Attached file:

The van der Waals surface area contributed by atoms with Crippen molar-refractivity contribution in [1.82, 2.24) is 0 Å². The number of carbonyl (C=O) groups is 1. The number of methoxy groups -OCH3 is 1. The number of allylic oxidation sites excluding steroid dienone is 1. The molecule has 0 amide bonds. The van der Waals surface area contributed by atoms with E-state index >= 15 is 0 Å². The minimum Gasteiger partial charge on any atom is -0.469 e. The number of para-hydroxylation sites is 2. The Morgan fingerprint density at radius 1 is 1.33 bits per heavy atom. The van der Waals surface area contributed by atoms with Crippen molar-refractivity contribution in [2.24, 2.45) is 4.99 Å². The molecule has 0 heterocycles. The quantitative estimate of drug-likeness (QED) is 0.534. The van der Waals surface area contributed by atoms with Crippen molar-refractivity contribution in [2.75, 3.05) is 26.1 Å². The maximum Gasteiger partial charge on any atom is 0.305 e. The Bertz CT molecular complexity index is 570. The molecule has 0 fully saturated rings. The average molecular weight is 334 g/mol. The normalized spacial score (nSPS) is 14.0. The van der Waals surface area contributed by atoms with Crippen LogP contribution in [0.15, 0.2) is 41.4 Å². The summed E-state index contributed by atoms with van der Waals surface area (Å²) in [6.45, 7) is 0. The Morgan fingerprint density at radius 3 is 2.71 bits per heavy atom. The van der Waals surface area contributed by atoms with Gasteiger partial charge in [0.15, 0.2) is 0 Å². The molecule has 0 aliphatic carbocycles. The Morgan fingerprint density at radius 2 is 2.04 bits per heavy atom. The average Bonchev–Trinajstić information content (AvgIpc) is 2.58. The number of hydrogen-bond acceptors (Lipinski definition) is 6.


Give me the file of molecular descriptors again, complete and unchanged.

The van der Waals surface area contributed by atoms with Crippen molar-refractivity contribution in [1.82, 2.24) is 0 Å². The number of carbonyl (C=O) groups is 1. The number of methoxy groups -OCH3 is 1. The number of allylic oxidation sites excluding steroid dienone is 1. The molecule has 0 amide bonds. The van der Waals surface area contributed by atoms with E-state index >= 15 is 0 Å². The minimum Gasteiger partial charge on any atom is -0.469 e. The number of para-hydroxylation sites is 2. The Morgan fingerprint density at radius 1 is 1.33 bits per heavy atom. The van der Waals surface area contributed by atoms with Crippen molar-refractivity contribution in [2.24, 2.45) is 4.99 Å². The molecule has 0 heterocycles. The quantitative estimate of drug-likeness (QED) is 0.534. The van der Waals surface area contributed by atoms with Crippen molar-refractivity contribution in [2.75, 3.05) is 26.1 Å². The maximum Gasteiger partial charge on any atom is 0.305 e. The Bertz CT molecular complexity index is 570. The molecule has 0 fully saturated rings. The average molecular weight is 334 g/mol. The normalized spacial score (nSPS) is 14.0. The van der Waals surface area contributed by atoms with Crippen LogP contribution in [0.15, 0.2) is 41.4 Å². The summed E-state index contributed by atoms with van der Waals surface area (Å²) in [6.45, 7) is 0. The Morgan fingerprint density at radius 3 is 2.71 bits per heavy atom. The van der Waals surface area contributed by atoms with Gasteiger partial charge in [0.15, 0.2) is 0 Å². The molecule has 0 aliphatic carbocycles. The Morgan fingerprint density at radius 2 is 2.04 bits per heavy atom. The average Bonchev–Trinajstić information content (AvgIpc) is 2.58. The number of hydrogen-bond acceptors (Lipinski definition) is 6.